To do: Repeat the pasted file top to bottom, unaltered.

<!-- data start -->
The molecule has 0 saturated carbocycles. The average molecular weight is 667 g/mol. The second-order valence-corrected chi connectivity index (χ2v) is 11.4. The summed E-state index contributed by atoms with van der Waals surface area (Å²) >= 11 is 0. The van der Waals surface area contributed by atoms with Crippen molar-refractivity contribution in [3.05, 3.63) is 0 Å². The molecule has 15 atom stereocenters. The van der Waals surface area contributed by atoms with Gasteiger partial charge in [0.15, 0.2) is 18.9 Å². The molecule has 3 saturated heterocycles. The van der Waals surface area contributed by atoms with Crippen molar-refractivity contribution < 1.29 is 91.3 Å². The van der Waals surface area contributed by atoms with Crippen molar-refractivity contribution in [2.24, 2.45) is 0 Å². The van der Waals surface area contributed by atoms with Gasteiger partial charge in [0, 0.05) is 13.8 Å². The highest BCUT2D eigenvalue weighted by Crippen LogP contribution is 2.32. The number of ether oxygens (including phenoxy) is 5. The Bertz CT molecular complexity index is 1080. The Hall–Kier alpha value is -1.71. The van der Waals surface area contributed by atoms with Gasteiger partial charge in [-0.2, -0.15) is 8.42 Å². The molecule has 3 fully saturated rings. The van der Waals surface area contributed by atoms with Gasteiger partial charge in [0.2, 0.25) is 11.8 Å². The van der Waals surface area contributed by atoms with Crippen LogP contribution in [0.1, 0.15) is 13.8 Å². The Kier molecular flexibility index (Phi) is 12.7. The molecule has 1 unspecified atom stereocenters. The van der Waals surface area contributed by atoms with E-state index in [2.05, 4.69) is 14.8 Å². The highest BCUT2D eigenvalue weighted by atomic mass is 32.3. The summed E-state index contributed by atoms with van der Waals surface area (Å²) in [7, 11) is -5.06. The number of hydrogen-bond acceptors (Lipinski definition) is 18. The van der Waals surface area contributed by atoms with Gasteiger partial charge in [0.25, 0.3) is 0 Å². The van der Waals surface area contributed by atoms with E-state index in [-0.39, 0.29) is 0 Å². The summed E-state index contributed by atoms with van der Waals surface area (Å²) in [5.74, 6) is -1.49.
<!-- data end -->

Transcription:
The molecule has 0 saturated carbocycles. The average molecular weight is 667 g/mol. The second-order valence-corrected chi connectivity index (χ2v) is 11.4. The summed E-state index contributed by atoms with van der Waals surface area (Å²) >= 11 is 0. The van der Waals surface area contributed by atoms with Crippen molar-refractivity contribution in [3.05, 3.63) is 0 Å². The molecule has 15 atom stereocenters. The van der Waals surface area contributed by atoms with Gasteiger partial charge in [0.15, 0.2) is 18.9 Å². The molecule has 3 saturated heterocycles. The van der Waals surface area contributed by atoms with Crippen molar-refractivity contribution < 1.29 is 91.3 Å². The van der Waals surface area contributed by atoms with Crippen molar-refractivity contribution in [2.24, 2.45) is 0 Å². The van der Waals surface area contributed by atoms with Gasteiger partial charge in [0, 0.05) is 13.8 Å². The highest BCUT2D eigenvalue weighted by Crippen LogP contribution is 2.32. The number of ether oxygens (including phenoxy) is 5. The Bertz CT molecular complexity index is 1080. The Hall–Kier alpha value is -1.71. The van der Waals surface area contributed by atoms with Gasteiger partial charge in [-0.2, -0.15) is 8.42 Å². The molecule has 3 fully saturated rings. The van der Waals surface area contributed by atoms with Gasteiger partial charge in [0.2, 0.25) is 11.8 Å². The van der Waals surface area contributed by atoms with Crippen LogP contribution in [0.1, 0.15) is 13.8 Å². The Kier molecular flexibility index (Phi) is 12.7. The molecule has 1 unspecified atom stereocenters. The van der Waals surface area contributed by atoms with E-state index in [2.05, 4.69) is 14.8 Å². The highest BCUT2D eigenvalue weighted by atomic mass is 32.3. The summed E-state index contributed by atoms with van der Waals surface area (Å²) in [7, 11) is -5.06. The number of hydrogen-bond acceptors (Lipinski definition) is 18. The van der Waals surface area contributed by atoms with Gasteiger partial charge in [0.25, 0.3) is 0 Å². The van der Waals surface area contributed by atoms with E-state index in [-0.39, 0.29) is 0 Å². The summed E-state index contributed by atoms with van der Waals surface area (Å²) in [5.74, 6) is -1.49.